Many practices may be feeling unfulfilled with their current EMR system, when planning for a switch it is important to identify of the new EHR will affect your workflows.
Time to Switch?
Selecting an EHR system is a critical decision and a significant planning task. There are different opinions regarding when the selection of an EHR system should be made in the planning phase. Some practices go through the planning process and develop the selection criteria they wish to use. Other practices begin by selecting an EHR system and then conduct planning to support the selected EHR system. Most practices develop an initial plan to identify their key goals, select an EHR system that supports these goals, and then finalize their plan after the selection.
After establishing the practice’s objective(s) and planning how EHRs will affect workflows, the leadership team and staff can determine what to look for when considering and selecting an EHR system. The following are several considerations for EHR software comparison that the Regional Extension Centers (RECs) have found useful over the past several months:
- Understand if and how a vendor’s product will accomplish the key goals of the practice. Essentially, a test drive of your specific needs with the vendor’s product. Provide the vendor with patient and office scenarios that they may use to customize their product demonstration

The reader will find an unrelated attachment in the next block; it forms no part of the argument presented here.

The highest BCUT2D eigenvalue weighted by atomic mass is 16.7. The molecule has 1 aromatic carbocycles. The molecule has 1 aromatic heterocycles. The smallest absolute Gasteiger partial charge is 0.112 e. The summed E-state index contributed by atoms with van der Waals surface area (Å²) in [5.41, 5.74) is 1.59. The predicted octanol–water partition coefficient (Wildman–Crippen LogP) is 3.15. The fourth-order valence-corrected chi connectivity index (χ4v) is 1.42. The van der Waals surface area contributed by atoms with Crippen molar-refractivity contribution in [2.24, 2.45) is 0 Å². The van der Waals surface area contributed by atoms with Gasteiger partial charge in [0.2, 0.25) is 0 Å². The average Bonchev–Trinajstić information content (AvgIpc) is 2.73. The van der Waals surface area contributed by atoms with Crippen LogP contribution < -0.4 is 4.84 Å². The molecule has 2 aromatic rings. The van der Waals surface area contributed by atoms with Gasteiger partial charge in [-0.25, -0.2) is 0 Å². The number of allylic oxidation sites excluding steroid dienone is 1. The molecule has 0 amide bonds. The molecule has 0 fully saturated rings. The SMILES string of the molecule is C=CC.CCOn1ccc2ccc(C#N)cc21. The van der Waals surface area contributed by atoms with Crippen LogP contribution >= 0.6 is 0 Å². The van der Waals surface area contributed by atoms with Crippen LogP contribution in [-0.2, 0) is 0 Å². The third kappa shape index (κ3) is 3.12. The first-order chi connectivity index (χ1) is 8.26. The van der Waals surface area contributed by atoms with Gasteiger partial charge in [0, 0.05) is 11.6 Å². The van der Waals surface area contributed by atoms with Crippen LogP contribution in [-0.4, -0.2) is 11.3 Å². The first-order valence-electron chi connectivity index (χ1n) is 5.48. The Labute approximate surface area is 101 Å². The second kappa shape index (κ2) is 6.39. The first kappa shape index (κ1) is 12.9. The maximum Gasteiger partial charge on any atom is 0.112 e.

- Clarify start-up pricing before selecting an EHR system (hardware, software, maintenance and upgrade costs, option of phased payments, interfaces for labs and pharmacies, cost to connect to health information exchange (HIE), customized quality reports)
- Define implementation support (amount, schedule, information on trainer(s) such as their communication efficiency and experience with product and company)
- Clarify roles, responsibilities, and costs for data migration strategy if desired. Sometimes, being selective with which data or how much data to migrate can influence the ease of transition
- Server options (e.g., client server, application service provider (ASP), software as a service (SAS))
- Ability to integrate with other products (e.g., practice management software, billing systems, and public health interfaces)
- Privacy and security capabilities and back-up planning
- Linking payments and EHR incentive rewards to implementation milestones and performance goals
- Vendor’s stability and/or market presence in region
- Cost to connect to HIE
- Consider costs of using legal counsel for contract review verses open sources through medical associations